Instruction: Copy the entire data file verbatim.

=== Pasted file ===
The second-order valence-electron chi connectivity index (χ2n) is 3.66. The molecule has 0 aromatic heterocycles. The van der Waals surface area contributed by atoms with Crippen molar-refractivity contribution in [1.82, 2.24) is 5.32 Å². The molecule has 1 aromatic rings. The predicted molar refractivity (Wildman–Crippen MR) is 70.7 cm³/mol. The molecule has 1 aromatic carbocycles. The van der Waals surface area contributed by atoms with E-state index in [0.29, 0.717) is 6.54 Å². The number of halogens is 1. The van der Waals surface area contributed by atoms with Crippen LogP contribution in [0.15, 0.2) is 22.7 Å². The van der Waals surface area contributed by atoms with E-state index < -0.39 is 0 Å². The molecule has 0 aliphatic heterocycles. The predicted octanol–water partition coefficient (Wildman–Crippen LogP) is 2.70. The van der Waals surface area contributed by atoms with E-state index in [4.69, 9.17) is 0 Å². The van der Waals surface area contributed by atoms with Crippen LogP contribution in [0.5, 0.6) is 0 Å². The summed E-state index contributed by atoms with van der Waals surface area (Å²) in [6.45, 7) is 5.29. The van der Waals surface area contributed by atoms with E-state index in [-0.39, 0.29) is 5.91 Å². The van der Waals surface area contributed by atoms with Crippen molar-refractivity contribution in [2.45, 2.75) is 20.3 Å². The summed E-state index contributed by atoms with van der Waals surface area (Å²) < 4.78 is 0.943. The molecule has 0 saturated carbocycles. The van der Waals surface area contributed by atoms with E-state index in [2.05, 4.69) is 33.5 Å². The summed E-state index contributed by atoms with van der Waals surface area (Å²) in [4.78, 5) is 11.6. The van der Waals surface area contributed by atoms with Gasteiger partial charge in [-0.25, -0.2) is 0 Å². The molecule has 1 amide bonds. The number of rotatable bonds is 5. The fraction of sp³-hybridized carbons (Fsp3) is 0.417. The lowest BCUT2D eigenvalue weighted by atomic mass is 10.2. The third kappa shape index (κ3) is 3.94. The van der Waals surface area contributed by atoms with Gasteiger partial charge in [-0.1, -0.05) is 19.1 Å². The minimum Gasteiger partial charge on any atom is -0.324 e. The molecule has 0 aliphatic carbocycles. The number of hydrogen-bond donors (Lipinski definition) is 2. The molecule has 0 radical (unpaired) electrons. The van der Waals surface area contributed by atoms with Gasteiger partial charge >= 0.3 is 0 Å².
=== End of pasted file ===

The second-order valence-electron chi connectivity index (χ2n) is 3.66. The molecule has 0 aromatic heterocycles. The van der Waals surface area contributed by atoms with Crippen molar-refractivity contribution in [1.82, 2.24) is 5.32 Å². The molecule has 1 aromatic rings. The predicted molar refractivity (Wildman–Crippen MR) is 70.7 cm³/mol. The molecule has 1 aromatic carbocycles. The van der Waals surface area contributed by atoms with E-state index in [0.29, 0.717) is 6.54 Å². The number of halogens is 1. The van der Waals surface area contributed by atoms with Crippen LogP contribution in [0.15, 0.2) is 22.7 Å². The van der Waals surface area contributed by atoms with E-state index < -0.39 is 0 Å². The molecule has 0 aliphatic heterocycles. The predicted octanol–water partition coefficient (Wildman–Crippen LogP) is 2.70. The van der Waals surface area contributed by atoms with E-state index in [4.69, 9.17) is 0 Å². The van der Waals surface area contributed by atoms with Crippen LogP contribution in [0.5, 0.6) is 0 Å². The summed E-state index contributed by atoms with van der Waals surface area (Å²) in [6.45, 7) is 5.29. The van der Waals surface area contributed by atoms with E-state index in [-0.39, 0.29) is 5.91 Å². The van der Waals surface area contributed by atoms with Crippen molar-refractivity contribution in [2.45, 2.75) is 20.3 Å². The summed E-state index contributed by atoms with van der Waals surface area (Å²) < 4.78 is 0.943. The molecule has 0 saturated carbocycles. The van der Waals surface area contributed by atoms with E-state index in [2.05, 4.69) is 33.5 Å². The summed E-state index contributed by atoms with van der Waals surface area (Å²) in [4.78, 5) is 11.6. The van der Waals surface area contributed by atoms with Gasteiger partial charge in [-0.25, -0.2) is 0 Å². The molecule has 1 amide bonds. The number of rotatable bonds is 5. The fraction of sp³-hybridized carbons (Fsp3) is 0.417. The lowest BCUT2D eigenvalue weighted by atomic mass is 10.2. The third kappa shape index (κ3) is 3.94. The van der Waals surface area contributed by atoms with Gasteiger partial charge in [-0.1, -0.05) is 19.1 Å². The minimum Gasteiger partial charge on any atom is -0.324 e. The molecule has 0 aliphatic carbocycles. The number of hydrogen-bond donors (Lipinski definition) is 2. The molecule has 0 radical (unpaired) electrons. The van der Waals surface area contributed by atoms with Gasteiger partial charge >= 0.3 is 0 Å².